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BABY GAR
  |  First Published: February 2006



Continuing with simple and easy to tie flies, this month we’ll look at a productive little pattern called the Baby Gar.

Its name is a good description – a small garfish pattern that will appeal to a broad array of fish from mangrove-flat barra, threadfin and queenfish, to canal jacks, estuary cod and trevally. It will catch a myriad of species in a broad array of locations. I have used this pattern for trevally in the Nerang River, long-tom at the Tangalooma Wrecks, dart at Bray’s Rock and tailor around the Broadwater lights at night. It’s simple to tie, fairly hardy and will appeal to a lot of species.

OLD AND NEW

The materials used in this pattern are a combination of new materials like polar fibre and old materials such as the grizzly hackle. The polar fibre gives movement to this fly and promotes the impression of translucency when tied over the hackle. Grizzly hackle has a natural barred effect which gives a little contrast to the fly and also provides the stability for the flies overall length. When used together, the grizzly hackle and the polar fibre compliment each other. A broad array of hook sizes and patterns can be used for this fly and the streamer circle style hooks such as those made by Black Magic, Gamakatsu and Mustad. The 3D eye is an important feature as it is the focal point for predators and can be seen from any angle. Putting a small amount of epoxy over the eyes will help to hold them and the other materials in place, as well as making the fly hardier. The nose of the gar, which is wrapped with orange thread, really gets the predators attention, as it is the most obvious feature of a real garfish.

GAR STRIPS

I have found that the best way to strip this fly is with a long single strip and a pause between to allow the fly to sink slowly. If a predator is following but not striking, as is often the case with long tom, try very fast, short strips, which sees the fly darting away erratically. During the strip the polar fibre will lay back straight but the water movement when the fly is at rest will see the fibres waft around the hackle.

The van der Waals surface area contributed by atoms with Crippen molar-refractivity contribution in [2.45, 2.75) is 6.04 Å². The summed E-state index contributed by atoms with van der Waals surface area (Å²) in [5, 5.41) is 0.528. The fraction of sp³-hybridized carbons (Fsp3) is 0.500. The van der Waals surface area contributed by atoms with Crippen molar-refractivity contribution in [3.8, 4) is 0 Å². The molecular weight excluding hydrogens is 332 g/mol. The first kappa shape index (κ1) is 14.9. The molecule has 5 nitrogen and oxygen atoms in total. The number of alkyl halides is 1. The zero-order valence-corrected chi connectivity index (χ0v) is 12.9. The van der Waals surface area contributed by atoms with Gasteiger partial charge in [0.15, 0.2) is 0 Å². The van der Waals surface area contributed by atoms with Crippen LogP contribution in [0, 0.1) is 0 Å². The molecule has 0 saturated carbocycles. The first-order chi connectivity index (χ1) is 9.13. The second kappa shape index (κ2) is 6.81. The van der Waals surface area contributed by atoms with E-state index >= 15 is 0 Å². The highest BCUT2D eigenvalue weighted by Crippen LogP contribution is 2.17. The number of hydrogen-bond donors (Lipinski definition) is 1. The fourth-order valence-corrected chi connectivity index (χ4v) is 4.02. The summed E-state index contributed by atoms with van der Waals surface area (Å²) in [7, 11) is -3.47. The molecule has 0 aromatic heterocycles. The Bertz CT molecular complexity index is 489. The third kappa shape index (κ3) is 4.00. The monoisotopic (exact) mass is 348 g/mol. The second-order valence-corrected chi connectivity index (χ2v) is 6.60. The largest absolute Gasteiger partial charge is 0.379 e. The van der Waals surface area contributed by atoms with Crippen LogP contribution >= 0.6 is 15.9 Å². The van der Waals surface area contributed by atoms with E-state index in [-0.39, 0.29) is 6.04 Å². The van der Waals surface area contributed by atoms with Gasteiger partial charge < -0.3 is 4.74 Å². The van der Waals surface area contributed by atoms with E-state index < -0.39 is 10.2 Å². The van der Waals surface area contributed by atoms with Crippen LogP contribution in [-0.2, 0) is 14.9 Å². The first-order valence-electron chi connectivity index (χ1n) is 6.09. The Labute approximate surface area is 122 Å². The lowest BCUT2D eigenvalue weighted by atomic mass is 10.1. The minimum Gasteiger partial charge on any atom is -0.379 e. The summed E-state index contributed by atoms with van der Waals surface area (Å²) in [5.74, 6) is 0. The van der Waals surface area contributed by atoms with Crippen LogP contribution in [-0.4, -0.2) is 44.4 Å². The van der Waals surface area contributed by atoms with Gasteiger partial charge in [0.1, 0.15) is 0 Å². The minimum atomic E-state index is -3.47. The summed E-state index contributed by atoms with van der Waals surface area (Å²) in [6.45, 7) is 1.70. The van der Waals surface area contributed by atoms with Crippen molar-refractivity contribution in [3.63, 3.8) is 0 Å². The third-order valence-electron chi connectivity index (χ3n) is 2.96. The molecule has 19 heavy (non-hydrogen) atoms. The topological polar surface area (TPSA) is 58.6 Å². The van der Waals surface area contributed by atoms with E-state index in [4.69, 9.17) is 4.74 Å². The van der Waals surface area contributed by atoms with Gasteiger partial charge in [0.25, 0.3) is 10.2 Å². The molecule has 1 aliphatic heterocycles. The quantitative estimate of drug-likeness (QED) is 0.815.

TYING

(1). Put the hook in the vice and tie in the thread with a jamb knot or similar about half way along the shank. Pick out two grizzly hackles of similar length and width from a saltwater grade cape and tie one of them on each side of the hook shank, facing backwards. The saltwater grade cape has stiffer quills and will last and look better than the softer freshwater grade capes. Do one and then the other. Don’t try to tie both in at the same time. When tying in feathers you will need to start with light wraps (3 to 5) to get the feather in place and then gradually increase to some tighter wraps to secure the feather. If you just do heavy wraps to start, you will find that the feather usually won’t sit where you want it.

(2). Take five or six strands of pearl Krystal Flash which are a little longer than the hackle and tie them on the hook shank so that they disperse evenly around the hackle.

(3). Cut a small amount of grey polar fibre from the backing and tie in just in front of the grizzly hackle. Do a few light wraps to lightly hold the polar fibre and then use your finger to position the strands so that they lightly cover the top and sides of the hackle. A thin, even coverage is all that is required. Once they are evenly distributed, do a few firm wraps of thread to secure the fibres.

(4). Wrap the rest of the hook shank with the orange thread in a slightly tapered finish to complete the gar’s nose. Finish the thread off with a whip finish or similar and cut away the remaining thread.

(5). Place a 3D eye on each side of the gar’s face, right where the nose finishes and the head starts. Mix a little five-minute epoxy and cover from behind the hook eye to just behind the fly’s eyes. Just use small gentle strokes while applying and hold the polar fibre with your thumb and forefinger to avoid it coming out of place. You will probably need to turn the fly for a few minutes to stop the epoxy running to one side.

Your baby gar is now ready for service.

MATERIALS

HOOK: Gamakatsu SL12S 2/0
THREAD:Flat-waxed nylon orange
FLASH: Krystal Flash pearl
HACKLE: Grizzly saltwater grade
BACK: Polar fibre grey
EYE: 3D or Moulded 3/16”
FINISH: Devcon 5 minute Epoxy.
Reads: 134

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